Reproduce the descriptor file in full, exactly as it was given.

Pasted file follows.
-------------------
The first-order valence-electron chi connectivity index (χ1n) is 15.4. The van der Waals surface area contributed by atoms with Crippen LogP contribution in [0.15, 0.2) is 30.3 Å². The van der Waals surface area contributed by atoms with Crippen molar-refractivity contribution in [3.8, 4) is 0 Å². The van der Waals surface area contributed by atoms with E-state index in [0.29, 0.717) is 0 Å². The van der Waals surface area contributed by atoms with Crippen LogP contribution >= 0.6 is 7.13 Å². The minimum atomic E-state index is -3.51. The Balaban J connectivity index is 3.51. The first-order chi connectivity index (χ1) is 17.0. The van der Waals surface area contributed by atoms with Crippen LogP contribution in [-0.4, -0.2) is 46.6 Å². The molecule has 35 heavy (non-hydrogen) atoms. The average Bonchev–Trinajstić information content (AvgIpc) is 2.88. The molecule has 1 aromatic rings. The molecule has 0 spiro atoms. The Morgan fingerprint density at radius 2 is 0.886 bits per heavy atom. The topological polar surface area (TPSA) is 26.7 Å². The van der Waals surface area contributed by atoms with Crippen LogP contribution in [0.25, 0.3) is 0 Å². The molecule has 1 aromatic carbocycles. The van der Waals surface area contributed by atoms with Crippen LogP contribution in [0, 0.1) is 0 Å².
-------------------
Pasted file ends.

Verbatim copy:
The first-order valence-electron chi connectivity index (χ1n) is 15.4. The van der Waals surface area contributed by atoms with Crippen LogP contribution in [0.15, 0.2) is 30.3 Å². The van der Waals surface area contributed by atoms with Crippen molar-refractivity contribution in [3.8, 4) is 0 Å². The van der Waals surface area contributed by atoms with E-state index in [0.29, 0.717) is 0 Å². The van der Waals surface area contributed by atoms with Crippen LogP contribution >= 0.6 is 7.13 Å². The minimum atomic E-state index is -3.51. The Balaban J connectivity index is 3.51. The first-order chi connectivity index (χ1) is 17.0. The van der Waals surface area contributed by atoms with Crippen LogP contribution in [-0.4, -0.2) is 46.6 Å². The molecule has 35 heavy (non-hydrogen) atoms. The average Bonchev–Trinajstić information content (AvgIpc) is 2.88. The molecule has 1 aromatic rings. The molecule has 0 spiro atoms. The Morgan fingerprint density at radius 2 is 0.886 bits per heavy atom. The topological polar surface area (TPSA) is 26.7 Å². The van der Waals surface area contributed by atoms with Crippen LogP contribution in [0.25, 0.3) is 0 Å². The molecule has 1 aromatic carbocycles. The van der Waals surface area contributed by atoms with Crippen LogP contribution in [0, 0.1) is 0 Å².